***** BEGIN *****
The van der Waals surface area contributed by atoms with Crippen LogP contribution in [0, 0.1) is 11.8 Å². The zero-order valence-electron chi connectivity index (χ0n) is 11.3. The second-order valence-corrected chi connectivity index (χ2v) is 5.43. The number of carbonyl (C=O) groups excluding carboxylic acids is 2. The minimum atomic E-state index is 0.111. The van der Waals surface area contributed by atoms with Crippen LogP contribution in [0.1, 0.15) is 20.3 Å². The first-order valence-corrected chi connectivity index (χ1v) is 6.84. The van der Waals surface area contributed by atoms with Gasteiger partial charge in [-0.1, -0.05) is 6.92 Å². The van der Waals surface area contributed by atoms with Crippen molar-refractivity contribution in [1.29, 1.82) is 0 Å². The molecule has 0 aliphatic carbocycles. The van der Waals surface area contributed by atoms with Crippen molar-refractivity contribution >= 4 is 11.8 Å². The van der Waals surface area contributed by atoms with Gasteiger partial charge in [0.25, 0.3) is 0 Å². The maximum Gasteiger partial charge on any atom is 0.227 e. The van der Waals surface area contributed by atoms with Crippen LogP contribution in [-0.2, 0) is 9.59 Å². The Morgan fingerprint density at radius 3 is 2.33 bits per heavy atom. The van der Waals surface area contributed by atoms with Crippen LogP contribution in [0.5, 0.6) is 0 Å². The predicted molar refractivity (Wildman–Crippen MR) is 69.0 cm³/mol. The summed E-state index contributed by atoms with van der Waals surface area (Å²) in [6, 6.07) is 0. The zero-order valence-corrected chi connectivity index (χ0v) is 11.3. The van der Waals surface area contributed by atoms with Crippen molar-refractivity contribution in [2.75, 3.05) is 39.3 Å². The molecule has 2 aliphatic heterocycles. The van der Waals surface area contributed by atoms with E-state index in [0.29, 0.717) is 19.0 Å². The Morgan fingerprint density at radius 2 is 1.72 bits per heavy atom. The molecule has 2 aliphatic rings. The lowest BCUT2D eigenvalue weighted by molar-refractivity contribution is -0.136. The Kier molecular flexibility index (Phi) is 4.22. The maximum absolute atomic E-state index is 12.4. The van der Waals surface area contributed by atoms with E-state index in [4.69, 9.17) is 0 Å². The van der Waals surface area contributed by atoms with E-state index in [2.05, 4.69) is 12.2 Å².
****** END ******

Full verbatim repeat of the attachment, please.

The van der Waals surface area contributed by atoms with Crippen LogP contribution in [0, 0.1) is 11.8 Å². The zero-order valence-electron chi connectivity index (χ0n) is 11.3. The second-order valence-corrected chi connectivity index (χ2v) is 5.43. The number of carbonyl (C=O) groups excluding carboxylic acids is 2. The minimum atomic E-state index is 0.111. The van der Waals surface area contributed by atoms with Crippen LogP contribution in [0.1, 0.15) is 20.3 Å². The first-order valence-corrected chi connectivity index (χ1v) is 6.84. The van der Waals surface area contributed by atoms with Gasteiger partial charge in [-0.1, -0.05) is 6.92 Å². The van der Waals surface area contributed by atoms with Crippen molar-refractivity contribution in [1.29, 1.82) is 0 Å². The molecule has 0 aliphatic carbocycles. The van der Waals surface area contributed by atoms with Crippen molar-refractivity contribution >= 4 is 11.8 Å². The van der Waals surface area contributed by atoms with Gasteiger partial charge in [0.25, 0.3) is 0 Å². The maximum Gasteiger partial charge on any atom is 0.227 e. The van der Waals surface area contributed by atoms with Crippen LogP contribution in [-0.2, 0) is 9.59 Å². The Morgan fingerprint density at radius 3 is 2.33 bits per heavy atom. The van der Waals surface area contributed by atoms with Crippen LogP contribution in [0.5, 0.6) is 0 Å². The predicted molar refractivity (Wildman–Crippen MR) is 69.0 cm³/mol. The summed E-state index contributed by atoms with van der Waals surface area (Å²) in [6, 6.07) is 0. The zero-order valence-corrected chi connectivity index (χ0v) is 11.3. The van der Waals surface area contributed by atoms with Crippen molar-refractivity contribution in [2.75, 3.05) is 39.3 Å². The molecule has 2 aliphatic heterocycles. The van der Waals surface area contributed by atoms with E-state index in [0.29, 0.717) is 19.0 Å². The Morgan fingerprint density at radius 2 is 1.72 bits per heavy atom. The molecule has 2 aliphatic rings. The lowest BCUT2D eigenvalue weighted by molar-refractivity contribution is -0.136. The Kier molecular flexibility index (Phi) is 4.22. The maximum absolute atomic E-state index is 12.4. The van der Waals surface area contributed by atoms with E-state index in [4.69, 9.17) is 0 Å². The van der Waals surface area contributed by atoms with E-state index in [2.05, 4.69) is 12.2 Å².